In my work with parents of twins, I have heard many stories—both positive and negative—about their experiences with grandparents. Having recently become a first-time grandparent to a singleton, I can now relate to the dilemmas with more perspective.
The most difficult scenarios seemed to involve grandparents who did not live close by. Especially during the harrowing months after the babies were born, the parents needed physical help, emotional support, and buoyant optimism to help them through the exhaustive transition. For some, the periodic and often ill-timed visits by the grandparents felt disruptive rather than restorative. Some family visitors resented the rigidity of the infants’ schedules and felt imposed on rather than appreciating how the schedules imparted a modicum of sanity to the overextended household. In response, the new parents felt as if they were unable to satisfy their guests. In some cases, it made a huge difference if the in-laws were coming rather than the parents of the new mom. While many women have terrific relationships with their in-laws, many of the women I worked with were not so fortunate.
I remember one story about a mother-in-law who thought bringing only one baby at a time to visit was unconscionable. She reprimanded her daughter-in-law for violating the sacred twin bond. When this young mom tried to share the psychology behind her parenting philosophy, her mother-in-law dismissed her explanation and insisted that both twins visit together. In direct opposition to this mindset, another mom described her mother’s obvious expectations regarding twin visits—her mother deliberately installed just a single car seat in her car!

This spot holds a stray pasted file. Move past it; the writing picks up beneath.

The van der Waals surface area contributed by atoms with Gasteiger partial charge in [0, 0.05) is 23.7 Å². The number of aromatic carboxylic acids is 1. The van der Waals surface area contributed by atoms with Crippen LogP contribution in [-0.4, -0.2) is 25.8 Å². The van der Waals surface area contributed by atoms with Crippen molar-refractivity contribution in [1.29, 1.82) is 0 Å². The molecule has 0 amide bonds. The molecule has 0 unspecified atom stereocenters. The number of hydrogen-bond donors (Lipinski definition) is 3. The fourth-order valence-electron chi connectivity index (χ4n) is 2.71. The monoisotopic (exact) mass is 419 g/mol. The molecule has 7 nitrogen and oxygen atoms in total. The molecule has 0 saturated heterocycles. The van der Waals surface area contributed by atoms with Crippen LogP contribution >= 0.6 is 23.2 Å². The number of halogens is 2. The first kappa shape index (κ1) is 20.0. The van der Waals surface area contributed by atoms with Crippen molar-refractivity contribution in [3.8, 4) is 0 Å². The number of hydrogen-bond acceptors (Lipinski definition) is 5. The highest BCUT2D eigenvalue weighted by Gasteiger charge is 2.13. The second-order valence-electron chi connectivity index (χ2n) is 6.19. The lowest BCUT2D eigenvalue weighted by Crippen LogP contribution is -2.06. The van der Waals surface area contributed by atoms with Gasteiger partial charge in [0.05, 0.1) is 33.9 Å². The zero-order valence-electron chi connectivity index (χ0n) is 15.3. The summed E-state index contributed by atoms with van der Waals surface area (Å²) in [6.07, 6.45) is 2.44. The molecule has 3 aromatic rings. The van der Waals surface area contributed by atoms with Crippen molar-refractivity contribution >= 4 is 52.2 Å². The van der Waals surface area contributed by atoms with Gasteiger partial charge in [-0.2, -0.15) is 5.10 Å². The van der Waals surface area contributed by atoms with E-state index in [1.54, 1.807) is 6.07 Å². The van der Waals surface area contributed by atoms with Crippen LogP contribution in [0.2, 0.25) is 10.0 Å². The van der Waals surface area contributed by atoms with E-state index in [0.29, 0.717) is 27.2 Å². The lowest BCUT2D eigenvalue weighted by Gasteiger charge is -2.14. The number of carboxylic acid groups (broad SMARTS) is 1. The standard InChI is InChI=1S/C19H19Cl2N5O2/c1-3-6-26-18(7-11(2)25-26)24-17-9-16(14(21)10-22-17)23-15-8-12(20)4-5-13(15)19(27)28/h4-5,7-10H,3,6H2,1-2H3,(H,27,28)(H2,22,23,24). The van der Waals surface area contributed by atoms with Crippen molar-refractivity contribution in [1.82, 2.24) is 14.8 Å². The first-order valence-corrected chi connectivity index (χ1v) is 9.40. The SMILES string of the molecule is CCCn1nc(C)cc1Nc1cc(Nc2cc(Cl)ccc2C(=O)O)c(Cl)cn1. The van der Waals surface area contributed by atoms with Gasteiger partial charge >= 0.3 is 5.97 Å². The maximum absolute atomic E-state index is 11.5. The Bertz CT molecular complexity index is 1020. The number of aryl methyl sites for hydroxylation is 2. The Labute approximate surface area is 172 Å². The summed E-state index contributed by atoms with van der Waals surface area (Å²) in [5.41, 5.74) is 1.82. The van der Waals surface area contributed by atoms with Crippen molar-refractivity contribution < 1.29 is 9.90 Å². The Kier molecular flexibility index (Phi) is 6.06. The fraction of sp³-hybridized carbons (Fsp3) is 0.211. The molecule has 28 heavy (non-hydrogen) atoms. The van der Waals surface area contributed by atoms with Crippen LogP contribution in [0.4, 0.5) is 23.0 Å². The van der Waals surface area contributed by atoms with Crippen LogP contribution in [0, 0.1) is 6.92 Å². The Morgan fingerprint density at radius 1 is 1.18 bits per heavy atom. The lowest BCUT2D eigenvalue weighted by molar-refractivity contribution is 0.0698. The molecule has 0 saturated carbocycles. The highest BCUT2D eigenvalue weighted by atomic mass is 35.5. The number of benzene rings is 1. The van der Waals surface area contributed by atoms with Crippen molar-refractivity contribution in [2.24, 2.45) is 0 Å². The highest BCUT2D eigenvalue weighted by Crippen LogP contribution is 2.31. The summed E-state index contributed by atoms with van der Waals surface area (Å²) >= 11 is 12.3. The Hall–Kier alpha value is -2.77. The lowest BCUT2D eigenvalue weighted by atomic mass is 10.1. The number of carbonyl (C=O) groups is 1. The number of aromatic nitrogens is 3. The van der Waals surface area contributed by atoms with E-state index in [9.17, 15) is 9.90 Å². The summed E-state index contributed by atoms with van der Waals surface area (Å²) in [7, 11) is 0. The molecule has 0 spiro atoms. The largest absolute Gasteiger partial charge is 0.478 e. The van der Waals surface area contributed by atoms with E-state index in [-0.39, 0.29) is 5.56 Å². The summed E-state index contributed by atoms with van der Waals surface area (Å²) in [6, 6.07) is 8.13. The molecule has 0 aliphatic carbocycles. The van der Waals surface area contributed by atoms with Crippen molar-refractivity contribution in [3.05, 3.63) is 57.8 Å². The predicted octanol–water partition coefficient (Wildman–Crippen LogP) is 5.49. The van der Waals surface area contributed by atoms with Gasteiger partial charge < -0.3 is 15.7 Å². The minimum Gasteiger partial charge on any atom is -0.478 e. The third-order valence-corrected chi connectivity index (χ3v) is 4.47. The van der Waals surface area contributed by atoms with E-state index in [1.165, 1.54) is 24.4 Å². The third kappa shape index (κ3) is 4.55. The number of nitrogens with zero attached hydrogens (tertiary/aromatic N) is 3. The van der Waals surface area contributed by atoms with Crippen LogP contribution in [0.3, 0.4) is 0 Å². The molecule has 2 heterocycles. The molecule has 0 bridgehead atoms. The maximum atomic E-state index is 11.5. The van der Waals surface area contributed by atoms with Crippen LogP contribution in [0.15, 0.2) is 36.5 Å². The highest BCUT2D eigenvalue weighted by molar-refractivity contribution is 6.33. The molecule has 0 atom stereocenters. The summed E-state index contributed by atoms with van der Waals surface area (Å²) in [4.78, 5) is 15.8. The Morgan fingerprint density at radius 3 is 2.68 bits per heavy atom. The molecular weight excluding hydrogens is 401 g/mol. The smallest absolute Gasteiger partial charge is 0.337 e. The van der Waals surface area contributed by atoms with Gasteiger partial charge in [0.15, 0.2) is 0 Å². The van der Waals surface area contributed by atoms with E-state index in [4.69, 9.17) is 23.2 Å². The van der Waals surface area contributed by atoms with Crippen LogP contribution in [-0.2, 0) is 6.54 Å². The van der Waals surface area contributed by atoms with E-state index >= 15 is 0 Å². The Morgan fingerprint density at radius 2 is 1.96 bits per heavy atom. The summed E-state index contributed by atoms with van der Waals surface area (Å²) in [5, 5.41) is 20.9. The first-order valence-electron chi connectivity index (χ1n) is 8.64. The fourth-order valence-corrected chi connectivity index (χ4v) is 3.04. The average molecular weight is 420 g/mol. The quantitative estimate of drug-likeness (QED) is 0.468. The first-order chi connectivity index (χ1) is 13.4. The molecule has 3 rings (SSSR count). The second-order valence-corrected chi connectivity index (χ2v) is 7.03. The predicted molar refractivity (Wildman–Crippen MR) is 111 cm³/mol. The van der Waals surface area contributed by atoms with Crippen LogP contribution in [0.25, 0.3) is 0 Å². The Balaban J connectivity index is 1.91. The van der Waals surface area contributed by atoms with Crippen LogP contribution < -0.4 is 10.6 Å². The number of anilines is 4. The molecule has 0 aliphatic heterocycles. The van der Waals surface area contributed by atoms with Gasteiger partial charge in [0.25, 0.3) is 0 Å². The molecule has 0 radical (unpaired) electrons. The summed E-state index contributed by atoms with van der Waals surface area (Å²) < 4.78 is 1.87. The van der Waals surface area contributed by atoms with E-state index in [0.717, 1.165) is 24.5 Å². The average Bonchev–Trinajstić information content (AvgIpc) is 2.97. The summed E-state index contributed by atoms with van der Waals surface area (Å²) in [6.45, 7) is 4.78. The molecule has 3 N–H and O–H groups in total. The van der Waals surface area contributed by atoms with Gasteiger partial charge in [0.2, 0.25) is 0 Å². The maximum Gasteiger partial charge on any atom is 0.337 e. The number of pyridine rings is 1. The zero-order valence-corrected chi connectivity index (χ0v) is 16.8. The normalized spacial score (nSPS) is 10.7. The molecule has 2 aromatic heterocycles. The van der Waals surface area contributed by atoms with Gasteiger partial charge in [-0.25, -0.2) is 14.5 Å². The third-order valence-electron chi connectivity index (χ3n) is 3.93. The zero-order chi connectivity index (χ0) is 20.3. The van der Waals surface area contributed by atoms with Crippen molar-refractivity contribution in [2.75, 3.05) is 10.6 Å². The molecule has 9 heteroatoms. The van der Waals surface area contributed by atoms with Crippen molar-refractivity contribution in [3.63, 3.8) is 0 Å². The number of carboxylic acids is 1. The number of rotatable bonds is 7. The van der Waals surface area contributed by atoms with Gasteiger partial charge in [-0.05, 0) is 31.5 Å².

Another mom related that she sent individual pictures of her identical twin daughters to her parents and in-laws so that they could get a better idea of who was who. The twins’ parents were enraged that their families could not tell their twins apart. This inability to distinguish one from the other was exacerbated by tactless observations of the girls’ differences. For example, a relative would comment insensitively that one twin was more outgoing, more athletic, smarter, or taller. Coupled with overt preferences for one twin over the other, this strained relations with the grandparents. I did a lot of role playing with this mom to determine the least antagonistic way to discuss the blatant comparisons and unabashed favoritism with the grandparents.
One very fortunate mom told me that once a month, her five-year-old identical twin girls had sleepovers—one with their maternal aunt and one with their grandparents. The following month, they switched locations. Not everyone is so fortunate to have such dedicated and devoted family members who can give alone time to each twin.
At a play group that I attend with my grandson, I recently watched a mom of twins interact with her one-year-old twin daughters and a nanny. She could not fully enjoy the experience because trying to relate to both twins at the same time was impossible. I did not ask her why she did not alternate between leaving one at home with the nanny and bringing the other one to play group each week. To me, that would have been the optimal solution—enjoying one-on-one time with each baby. I suppose I will always have difficulty understanding why some moms prioritize the twin bond over the mother-infant attachment.